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Visar inlägg från 2013

Studying societal resilience in Australia

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Dear readers,
Since one and a half months (and for the month to come) I am located in Brisbane, Australia, as a guest researcher at Griffith University. I am here in order to work on my postdoctoral research project entitled Societal Resilience: An international discourse analysis. The aim of the project, which was granted by the Swedish Civil Contingencies Agency (MSB), is to conduct a comparative analysis, of how the notion of Community/Societal Resilience is (or is not) established as an object within a broader societal safety discourse, in Sweden, Australia and Brazil. The three countries are interestingly different in political governance as well as in the kind of challenges to societal safety and security that they face.

The questions that I ask are inspired by a Foucauldian archaeology and include:
What are the "conditions of possibility" behind the constitution of community/societal resilience as a discursive object in Sweden, Australia and Brazil?Which statements are…

Time for another learning lab

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Dear readers,

At last we have again assembled current, former and future students of human factors and systems safety in Lund to exchange ideas and be challenged by our master program founder Professor Sidney Dekker.

If you are not here I can only say I am sorry for you. The mix of academically challenging ideas and the pragmatic problems that our participants (from all sorts of varying industries and all over the world) face in their daily lives really create an environment which is best described by the label laboratory, or think tank.

We are only slightly passed lunch the first day, but we have already been dealing with the entire history of contemporary western society including the Renaissance, Enlightenment, Scientific Management, the notion of craftsmanship, and the behaviourist school of psychology. Yes, the theme is safety management and the ethical aspects of safety (from Human Error to Second Victim is the title of the lab) and if the connections are not clear make sure yo…

Time to apply for our MSc program in Human Factors & Systems Safety

Dear readers, it is autumn and again time to apply for our Master Program course starting in January 2014. In the Master Program in Human Factors and Systems Safety we currently have two parallel classes and we are aiming at accepting a new group starting in January. The application deadline is October 15 and the course will start with a five-day learning laboratory in Lund January 27-31. As a student you then follow our program over two years, mainly from a distance and at half-time pace in order for you to be able to keep working in your high-risk domain.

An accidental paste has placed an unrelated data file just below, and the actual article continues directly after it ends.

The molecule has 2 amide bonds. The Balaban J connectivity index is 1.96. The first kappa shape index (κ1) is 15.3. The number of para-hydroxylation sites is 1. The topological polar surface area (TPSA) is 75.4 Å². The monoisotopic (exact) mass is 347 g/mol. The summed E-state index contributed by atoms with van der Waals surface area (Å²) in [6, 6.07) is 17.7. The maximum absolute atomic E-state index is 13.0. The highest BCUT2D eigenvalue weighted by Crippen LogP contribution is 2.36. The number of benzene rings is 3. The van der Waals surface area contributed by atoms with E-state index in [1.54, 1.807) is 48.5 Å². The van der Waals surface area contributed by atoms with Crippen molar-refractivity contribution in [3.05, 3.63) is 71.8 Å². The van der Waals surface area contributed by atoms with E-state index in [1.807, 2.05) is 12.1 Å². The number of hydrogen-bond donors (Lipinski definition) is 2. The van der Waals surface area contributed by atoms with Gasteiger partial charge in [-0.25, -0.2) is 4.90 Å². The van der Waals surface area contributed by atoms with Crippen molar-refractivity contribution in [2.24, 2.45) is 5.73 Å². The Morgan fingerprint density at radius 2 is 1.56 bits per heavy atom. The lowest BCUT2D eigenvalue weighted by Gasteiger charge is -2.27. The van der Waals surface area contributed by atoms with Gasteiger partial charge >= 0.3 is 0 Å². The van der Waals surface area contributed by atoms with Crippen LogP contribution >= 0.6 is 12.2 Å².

Do not hesitate to contact me with any questions that you might have prior to applying. Much more information is available at our program webpage.

Southern Sweden from a gyrocopter

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Dear readers, it is summer! So, let's not talk about work-related issues in this post. Let me instead show you the region that I live in; the very southern part of Sweden, a region called Skåne. As some of you know I fly gyrocopters in my spare-time.

The specific gyrocopter that I fly is a german construction, an open-cockpit gyro called MTO Sport. We fly it on an ultralight pilot licence, in Sweden meaning that our maximum takeoff weight is 450 kg. The autogyro principle is really smart: basically a rotating wing which autorotates against the airflow as the machine moves forward. To move it forward we use a conventional propeller (in our case located behind the pilots). The gyrocopter has several advantages and some challenges. The main advantage is that the machine does not stall! Without forward speed it will just start to descend. The rotating wing continues to rotate and the machine will start to descend (well, actually we can hover, but that requires a headwind of some 15 k…

Video and slides of my keynote at Velocity 2013 in Santa Clara

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Dear readers, last week I gave a keynote at Velocity, a conference focusing on web operations and performance. The keynote, entitled What, Where and When is risk in system design?, focused on the notion of risk from a more philosophical perspective outlining different frames of constructing risk applied to the domain of web operations and web performance.